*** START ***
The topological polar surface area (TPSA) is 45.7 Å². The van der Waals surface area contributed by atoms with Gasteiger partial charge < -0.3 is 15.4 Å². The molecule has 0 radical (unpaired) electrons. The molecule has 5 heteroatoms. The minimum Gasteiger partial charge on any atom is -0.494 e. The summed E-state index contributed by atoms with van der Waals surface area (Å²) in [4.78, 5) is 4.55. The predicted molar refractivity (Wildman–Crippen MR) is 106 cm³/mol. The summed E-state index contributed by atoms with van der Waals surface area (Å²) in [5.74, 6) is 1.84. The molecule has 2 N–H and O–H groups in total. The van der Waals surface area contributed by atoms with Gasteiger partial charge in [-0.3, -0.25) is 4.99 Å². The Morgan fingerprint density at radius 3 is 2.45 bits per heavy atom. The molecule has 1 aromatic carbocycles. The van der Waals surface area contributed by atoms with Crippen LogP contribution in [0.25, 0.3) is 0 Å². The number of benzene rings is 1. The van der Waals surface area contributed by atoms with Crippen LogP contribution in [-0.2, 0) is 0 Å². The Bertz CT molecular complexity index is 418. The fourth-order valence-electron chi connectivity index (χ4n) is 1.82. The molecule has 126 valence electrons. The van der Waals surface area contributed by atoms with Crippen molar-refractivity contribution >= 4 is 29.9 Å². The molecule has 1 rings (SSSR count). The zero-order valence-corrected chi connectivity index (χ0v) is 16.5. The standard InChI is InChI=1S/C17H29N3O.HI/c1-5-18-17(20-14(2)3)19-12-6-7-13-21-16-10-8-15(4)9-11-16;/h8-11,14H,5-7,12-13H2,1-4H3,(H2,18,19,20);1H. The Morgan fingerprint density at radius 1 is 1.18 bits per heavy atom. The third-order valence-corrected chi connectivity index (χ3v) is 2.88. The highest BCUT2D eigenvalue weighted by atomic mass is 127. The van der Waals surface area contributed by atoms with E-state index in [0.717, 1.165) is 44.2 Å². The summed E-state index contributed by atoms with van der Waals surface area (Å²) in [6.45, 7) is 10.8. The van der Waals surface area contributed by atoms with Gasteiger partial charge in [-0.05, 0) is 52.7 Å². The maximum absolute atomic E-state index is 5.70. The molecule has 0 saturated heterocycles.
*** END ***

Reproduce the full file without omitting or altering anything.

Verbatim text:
The topological polar surface area (TPSA) is 45.7 Å². The van der Waals surface area contributed by atoms with Gasteiger partial charge < -0.3 is 15.4 Å². The molecule has 0 radical (unpaired) electrons. The molecule has 5 heteroatoms. The minimum Gasteiger partial charge on any atom is -0.494 e. The summed E-state index contributed by atoms with van der Waals surface area (Å²) in [4.78, 5) is 4.55. The predicted molar refractivity (Wildman–Crippen MR) is 106 cm³/mol. The summed E-state index contributed by atoms with van der Waals surface area (Å²) in [5.74, 6) is 1.84. The molecule has 2 N–H and O–H groups in total. The van der Waals surface area contributed by atoms with Gasteiger partial charge in [-0.3, -0.25) is 4.99 Å². The Morgan fingerprint density at radius 3 is 2.45 bits per heavy atom. The molecule has 1 aromatic carbocycles. The van der Waals surface area contributed by atoms with Crippen LogP contribution in [0.25, 0.3) is 0 Å². The number of benzene rings is 1. The van der Waals surface area contributed by atoms with Crippen LogP contribution in [-0.2, 0) is 0 Å². The Bertz CT molecular complexity index is 418. The fourth-order valence-electron chi connectivity index (χ4n) is 1.82. The molecule has 126 valence electrons. The van der Waals surface area contributed by atoms with Crippen molar-refractivity contribution >= 4 is 29.9 Å². The molecule has 1 rings (SSSR count). The zero-order valence-corrected chi connectivity index (χ0v) is 16.5. The standard InChI is InChI=1S/C17H29N3O.HI/c1-5-18-17(20-14(2)3)19-12-6-7-13-21-16-10-8-15(4)9-11-16;/h8-11,14H,5-7,12-13H2,1-4H3,(H2,18,19,20);1H. The Morgan fingerprint density at radius 1 is 1.18 bits per heavy atom. The third-order valence-corrected chi connectivity index (χ3v) is 2.88. The highest BCUT2D eigenvalue weighted by atomic mass is 127. The van der Waals surface area contributed by atoms with E-state index in [0.717, 1.165) is 44.2 Å². The summed E-state index contributed by atoms with van der Waals surface area (Å²) in [6.45, 7) is 10.8. The van der Waals surface area contributed by atoms with Gasteiger partial charge in [-0.05, 0) is 52.7 Å². The maximum absolute atomic E-state index is 5.70. The molecule has 0 saturated heterocycles.